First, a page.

Letter to How Am I Doing

Written November 6th, 2010

Dear Bob,

This week it will be 10 months since you went to heaven and I have done things in these last 10 months that I never dreamed I would have to do or that I could do.  I’ve packed up 2 homes, listed them both, and sold them.  How strange it felt to do all of that for the very first time in my life and to do it alone.

I looked for a place of my own in town, found it, presented an offer, signed a contract, and then signed closing papers – all on my own.  I never even had a clue how all that process worked except for what I had seen on the TV show Property Virgins.

I’ve worked with our personal financial advisor and you know how very much I don’t like anything that has to do with numbers.  He knew that and took the time to teach me something about how it all works.  I tried my best in this fog that I am in to listen and to learn something and with God’s help, I did.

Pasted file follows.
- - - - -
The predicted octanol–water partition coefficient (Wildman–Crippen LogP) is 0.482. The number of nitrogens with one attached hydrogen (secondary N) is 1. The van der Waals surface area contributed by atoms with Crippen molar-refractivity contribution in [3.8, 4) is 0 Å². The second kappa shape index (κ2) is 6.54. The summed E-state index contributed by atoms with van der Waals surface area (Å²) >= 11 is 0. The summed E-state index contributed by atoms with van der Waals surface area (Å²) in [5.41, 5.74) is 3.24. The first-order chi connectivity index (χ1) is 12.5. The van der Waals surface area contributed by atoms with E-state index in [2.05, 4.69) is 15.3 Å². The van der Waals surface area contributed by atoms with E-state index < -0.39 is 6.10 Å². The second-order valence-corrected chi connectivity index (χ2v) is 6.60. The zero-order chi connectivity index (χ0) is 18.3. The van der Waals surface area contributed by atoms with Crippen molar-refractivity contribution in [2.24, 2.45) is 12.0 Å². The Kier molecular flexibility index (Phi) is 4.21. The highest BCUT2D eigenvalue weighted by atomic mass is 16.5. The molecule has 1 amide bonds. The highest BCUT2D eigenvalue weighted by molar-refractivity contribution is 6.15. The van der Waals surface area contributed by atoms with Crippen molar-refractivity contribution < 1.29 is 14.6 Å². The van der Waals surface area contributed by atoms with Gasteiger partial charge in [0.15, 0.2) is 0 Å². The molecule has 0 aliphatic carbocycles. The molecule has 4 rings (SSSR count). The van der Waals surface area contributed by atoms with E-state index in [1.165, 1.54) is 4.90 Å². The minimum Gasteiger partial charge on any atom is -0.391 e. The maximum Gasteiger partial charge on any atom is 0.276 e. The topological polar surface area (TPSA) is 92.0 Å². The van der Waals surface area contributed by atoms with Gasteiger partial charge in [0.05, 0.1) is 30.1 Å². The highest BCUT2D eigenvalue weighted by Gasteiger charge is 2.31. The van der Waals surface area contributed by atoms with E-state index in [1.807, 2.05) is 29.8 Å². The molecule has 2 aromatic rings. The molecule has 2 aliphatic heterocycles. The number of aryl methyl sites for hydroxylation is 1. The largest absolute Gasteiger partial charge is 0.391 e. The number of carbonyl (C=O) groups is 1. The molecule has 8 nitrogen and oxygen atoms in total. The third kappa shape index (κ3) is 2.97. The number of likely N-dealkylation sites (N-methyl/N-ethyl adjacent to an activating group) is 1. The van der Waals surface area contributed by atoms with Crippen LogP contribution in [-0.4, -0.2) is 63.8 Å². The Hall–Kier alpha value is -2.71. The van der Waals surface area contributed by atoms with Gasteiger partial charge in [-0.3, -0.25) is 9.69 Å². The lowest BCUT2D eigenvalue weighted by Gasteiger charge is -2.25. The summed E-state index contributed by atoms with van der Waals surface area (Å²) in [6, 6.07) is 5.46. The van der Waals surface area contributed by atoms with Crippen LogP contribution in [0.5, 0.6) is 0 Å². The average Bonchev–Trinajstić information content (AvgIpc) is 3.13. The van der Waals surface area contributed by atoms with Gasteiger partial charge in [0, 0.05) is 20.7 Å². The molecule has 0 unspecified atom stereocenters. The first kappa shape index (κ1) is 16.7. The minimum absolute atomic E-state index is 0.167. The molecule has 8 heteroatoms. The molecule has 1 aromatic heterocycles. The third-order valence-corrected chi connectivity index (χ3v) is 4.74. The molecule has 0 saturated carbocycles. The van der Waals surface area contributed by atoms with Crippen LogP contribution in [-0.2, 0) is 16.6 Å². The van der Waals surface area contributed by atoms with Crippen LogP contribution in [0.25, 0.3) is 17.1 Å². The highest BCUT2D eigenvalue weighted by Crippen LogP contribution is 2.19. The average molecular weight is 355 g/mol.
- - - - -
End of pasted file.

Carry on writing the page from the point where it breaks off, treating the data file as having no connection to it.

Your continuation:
Your truck had to be sold because I can’t drive 2 vehicles and did not need to be paying double insurance.  I think that was the hardest thing for me to part with because it was something that you worked so hard to get in perfect running order and was what you drove all of the time.

Our car was the next to go.  It had over 286,000 miles on it and you weren’t going to be here to continue to repair it when something else went wrong.  The transmission had gone out during your last stay in the hospital and it was my responsibility to get that fixed.  I was so thankful that I already knew exactly what mechanic to take it to when that happened because you had used him twice before.